Have you seen someone eat cornstarch out of the box? Or have you heard someone say that they’re craving cornstarch?
If yes, you might be wondering what does cornstarch taste like?
Short Answer: On its own, cornstarch tastes like flour. In short, it’s bland with a fine and powdery texture.
If that’s the case, then why do some people crave it?
Read this article to discover the intriguing answer!
Plus, you’ll also learn the answers to these questions:
- What is cornstarch (including its benefits, drawbacks, and other exciting facts)?
- Why do you crave cornstarch? (this will surprise you!)
- What are the different uses for cornstarch?
- … and a few must-know cornstarch cooking tips you need to know!
Cornstarch may taste bland, but you need to know many interesting facts about it.
Are you ready to find out what these are? Continue reading!
- What is Cornstarch?
- What are the Health Benefits of Cornstarch?
- What are the Drawbacks of Consuming Cornstarch?
- What Does Cornstarch Taste Like?
- Can Cornstarch Change the Flavor of Food?
- What are the Different Ways to Use Cornstarch?
- Cornstarch Cooking Tips You Need to Know
- Wrapping It Up
What is Cornstarch?
Also known as maize starch, cornstarch is a type of starch that’s produced from corn kernels. This starch’s most notable characteristic is that it thickens when it’s exposed to high temperatures. Since this is pure starch, it’s considered one of the cooking industry’s best and most efficient thickening agents.
What are the Health Benefits of Cornstarch?
Since this starch is produced from the corn’s endosperm and not the bran, it lacks nutritional value.
However, it has one clear advantage: it’s gluten-free. Because of this, it’s the thickener of choice for people with gluten allergies or celiac disease.
Warning: Cornstarch may be at risk of cross-contamination if the cornstarch brands also make flour products. This is because there’s a chance that they are using the same equipment in producing and processing the products. The cornstarch they manufacture might not precisely be gluten-free if this is the case.
What are the Drawbacks of Consuming Cornstarch?
Like most food items, the consumption of cornstarch comes with a few drawbacks too. Here they are:
1. May increase blood sugar levels.
Like flour, cornstarch is also rich in carbs and has a high glycemic index. (*) In addition to that, it’s low insoluble fiber.
As a result, your body can easily digest cornstarch which may cause spikes in your blood sugar level. Because of this, people with diabetes should consume dishes with cornstarch only in moderation.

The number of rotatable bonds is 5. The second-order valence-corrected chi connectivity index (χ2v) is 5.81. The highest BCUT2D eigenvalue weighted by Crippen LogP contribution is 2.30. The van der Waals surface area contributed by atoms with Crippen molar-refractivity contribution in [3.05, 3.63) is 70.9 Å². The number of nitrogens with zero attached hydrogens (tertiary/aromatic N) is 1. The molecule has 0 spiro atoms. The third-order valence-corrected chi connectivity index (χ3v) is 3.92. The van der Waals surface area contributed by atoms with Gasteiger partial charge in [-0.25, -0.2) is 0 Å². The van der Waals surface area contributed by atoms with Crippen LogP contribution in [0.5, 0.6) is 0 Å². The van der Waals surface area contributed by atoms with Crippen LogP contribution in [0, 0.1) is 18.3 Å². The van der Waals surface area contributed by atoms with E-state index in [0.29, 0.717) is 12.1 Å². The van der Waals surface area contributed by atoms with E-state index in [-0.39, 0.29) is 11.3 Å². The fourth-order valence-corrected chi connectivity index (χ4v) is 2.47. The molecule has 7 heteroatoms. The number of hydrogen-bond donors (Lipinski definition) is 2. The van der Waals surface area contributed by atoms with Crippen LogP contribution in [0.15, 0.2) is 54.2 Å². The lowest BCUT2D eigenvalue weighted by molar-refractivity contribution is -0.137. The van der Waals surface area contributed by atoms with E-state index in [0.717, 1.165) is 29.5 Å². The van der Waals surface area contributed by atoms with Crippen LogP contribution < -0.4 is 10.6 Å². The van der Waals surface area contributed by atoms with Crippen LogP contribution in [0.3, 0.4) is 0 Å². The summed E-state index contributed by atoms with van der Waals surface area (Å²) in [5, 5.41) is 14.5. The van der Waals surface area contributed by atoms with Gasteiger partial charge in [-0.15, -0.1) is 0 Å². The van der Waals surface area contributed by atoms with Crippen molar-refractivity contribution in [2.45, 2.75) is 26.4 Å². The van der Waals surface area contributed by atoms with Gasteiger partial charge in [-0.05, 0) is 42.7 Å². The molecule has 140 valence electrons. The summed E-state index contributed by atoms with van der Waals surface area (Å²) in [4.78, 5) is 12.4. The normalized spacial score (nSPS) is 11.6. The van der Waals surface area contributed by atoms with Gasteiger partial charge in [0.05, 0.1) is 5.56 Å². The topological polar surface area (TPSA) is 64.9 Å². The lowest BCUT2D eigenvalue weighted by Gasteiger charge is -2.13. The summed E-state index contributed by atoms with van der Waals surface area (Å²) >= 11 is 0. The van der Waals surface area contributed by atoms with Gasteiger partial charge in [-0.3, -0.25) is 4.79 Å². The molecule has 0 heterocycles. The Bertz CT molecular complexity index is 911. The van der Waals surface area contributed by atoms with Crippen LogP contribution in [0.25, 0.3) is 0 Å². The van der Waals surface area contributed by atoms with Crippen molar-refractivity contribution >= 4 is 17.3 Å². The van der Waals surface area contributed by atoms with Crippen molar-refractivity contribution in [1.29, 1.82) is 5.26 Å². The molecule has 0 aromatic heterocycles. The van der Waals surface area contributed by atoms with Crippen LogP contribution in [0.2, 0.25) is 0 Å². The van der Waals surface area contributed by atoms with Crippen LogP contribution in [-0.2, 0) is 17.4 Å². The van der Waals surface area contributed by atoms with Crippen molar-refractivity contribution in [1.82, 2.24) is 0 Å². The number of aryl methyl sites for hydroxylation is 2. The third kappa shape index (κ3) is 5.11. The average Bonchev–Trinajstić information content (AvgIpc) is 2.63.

2. Lacks vital nutrients.
Cornstarch is packed with carbs and calories and doesn’t contain any vitamins and minerals. That’s why it’s highly recommended that you pair it with nutrient-dense food items.
3. May cause allergies.
Remember that cornstarch is produced from corn, so it’s not recommended for people with corn allergies.
What Does Cornstarch Taste Like?
Even though cornstarch is made from corn, it doesn’t taste like corn. In short, it doesn’t have corn’s, natural sweetness.
Instead, here’s what it tastes like: It’s bland, like flour and other types of starches. In short, it has a neutral flavor.
What’s remarkable about cornstarch is its texture. Unlike flour and other starches that are a bit coarse and gritty, cornstarch is fine and powdery. Its texture is similar to that of powdered sugar. And when mixed with water, it becomes creamy and moist.
Did You Know?
Here’s why we consider cornstarch bland and neutral-tasting: As soon as we consume cornstarch, the starch is converted into sugars which causes our taste buds to tingle. However, upon entering the digestive system, it’s absorbed by the body for energy and leaves no residue behind.
Can Cornstarch Change the Flavor of Food?
No, it doesn’t. As mentioned, cornstarch is flavorless so it won’t affect the flavor of your dish. Since it’s a thickening agent, it can only affect your dishes by changing their consistency.
I’m Craving for Cornstarch. What Does it Mean?
If cornstarch has no taste, then why am I craving it? That sounds weird, right? Yes, it is, but there’s a possible explanation for it.
Here it goes: what you’re experiencing is pica, which is an eating disorder in which a person craves for and eats nonfood items like flaking paint, clay, dirt, and cornstarch. (*)
Did you know?
There is no scientific evidence as to why pica occurs. However, these unusual cravings might be a way of your body telling you that you have nutritional deficiencies.